So here is what you might want to try…create an assertiveness script in your mind ahead of broaching the topic with the offender. Try to put yourself in their shoes and understand why you may end up putting them on the attack. Imagine how you would react to a similar conversation and anticipate what they may retort so that you can prepare yourself to stay assertive. Even if they demean your feelings or yell at you, you still must remain calm enough not to lower yourself to their level of impolite remarks as this will only inflame the situation.

Here is a simple format for creating an assertive exchange:

First of all:

 1. Describe the situation objectively, without judgment words.

Example: “When you don’t get your input on the project to me on time,”

2. State the result of what happens because of that behavior

Example: “The result is that I am not able to proceed, and many other people are also affected.”

3. Make a polite, specific request.

Example: “I would appreciate it if you would finish your calculations by 3 p.m. today so that I can continue with the report.”

4. Whatever the retort, just keep coming back to what you want and try NOT to use the word, “but” as it is very confrontational and tends to negate whatever the other person has just said. Instead, use: and, nonetheless, although, however, etc.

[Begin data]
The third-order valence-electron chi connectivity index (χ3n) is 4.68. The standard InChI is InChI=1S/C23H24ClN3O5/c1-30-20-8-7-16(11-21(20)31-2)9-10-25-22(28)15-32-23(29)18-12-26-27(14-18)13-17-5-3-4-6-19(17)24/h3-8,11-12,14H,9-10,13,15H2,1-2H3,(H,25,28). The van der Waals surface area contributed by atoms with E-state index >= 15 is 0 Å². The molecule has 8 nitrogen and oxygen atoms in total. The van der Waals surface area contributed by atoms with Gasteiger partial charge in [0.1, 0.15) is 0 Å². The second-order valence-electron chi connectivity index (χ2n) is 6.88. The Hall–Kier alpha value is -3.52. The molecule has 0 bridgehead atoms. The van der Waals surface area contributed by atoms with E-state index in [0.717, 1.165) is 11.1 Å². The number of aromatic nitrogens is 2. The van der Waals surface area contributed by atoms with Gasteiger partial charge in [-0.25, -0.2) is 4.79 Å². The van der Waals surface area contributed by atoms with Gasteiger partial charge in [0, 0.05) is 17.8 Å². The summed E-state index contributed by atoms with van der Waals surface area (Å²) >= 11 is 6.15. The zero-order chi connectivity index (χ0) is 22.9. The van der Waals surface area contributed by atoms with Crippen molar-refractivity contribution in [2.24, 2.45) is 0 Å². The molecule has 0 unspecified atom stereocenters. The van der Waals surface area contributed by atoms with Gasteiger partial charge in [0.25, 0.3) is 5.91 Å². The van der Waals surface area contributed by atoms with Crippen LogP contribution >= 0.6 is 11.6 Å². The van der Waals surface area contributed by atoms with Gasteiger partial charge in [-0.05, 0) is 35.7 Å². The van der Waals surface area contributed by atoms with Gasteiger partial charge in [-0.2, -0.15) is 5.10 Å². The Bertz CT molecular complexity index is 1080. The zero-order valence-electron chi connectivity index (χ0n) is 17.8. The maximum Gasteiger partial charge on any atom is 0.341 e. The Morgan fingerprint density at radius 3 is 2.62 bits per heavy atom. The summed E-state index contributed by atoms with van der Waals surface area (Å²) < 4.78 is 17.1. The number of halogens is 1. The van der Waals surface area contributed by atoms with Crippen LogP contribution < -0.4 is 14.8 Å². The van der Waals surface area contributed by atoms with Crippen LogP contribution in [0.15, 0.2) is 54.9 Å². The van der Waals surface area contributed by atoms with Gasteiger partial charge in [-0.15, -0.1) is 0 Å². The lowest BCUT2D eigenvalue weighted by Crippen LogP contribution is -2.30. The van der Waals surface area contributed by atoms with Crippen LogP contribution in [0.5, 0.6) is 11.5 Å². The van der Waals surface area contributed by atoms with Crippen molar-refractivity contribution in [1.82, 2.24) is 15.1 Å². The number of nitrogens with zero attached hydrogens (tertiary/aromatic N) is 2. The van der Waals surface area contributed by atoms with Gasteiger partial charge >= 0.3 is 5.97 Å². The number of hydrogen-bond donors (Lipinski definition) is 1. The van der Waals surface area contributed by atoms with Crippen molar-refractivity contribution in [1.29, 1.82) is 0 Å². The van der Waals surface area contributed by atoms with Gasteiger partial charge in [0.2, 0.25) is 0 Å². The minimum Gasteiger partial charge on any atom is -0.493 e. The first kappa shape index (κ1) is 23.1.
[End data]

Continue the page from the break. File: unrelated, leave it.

Example: “I understand, and would probably feel and react the same way that you are, however, it would make it easier for all of us if you could finish your aspect of the project by 3 p.m. today.”

Sadly, even if you do screw up enough courage to do this, it still may not get you what you want, in fact, you will likely have to have this conversation two or three times before the person will consider changing their behavior.

We cannot actually make people do something that they really do not want to do.

However, you will feel better just for trying as you will have taken back a measure of control just by telling them how they made you feel.

If they do react very badly, you cannot “let them get away with that outcome”. Instead, you should suggest that perhaps they could think about what you have told them, and then tomorrow or the next day the two of you can meet again to finish the conversation in a pleasant manner.

This would be especially beneficial to both of you if you work together, as respect is extremely important in any work environment, so this sort of issue should really be resolved so that the rest of the team is not affected by the bad feelings between the two of you. This is definitely true if the offender is your superior, but it is still can affect everyone even it is a colleague.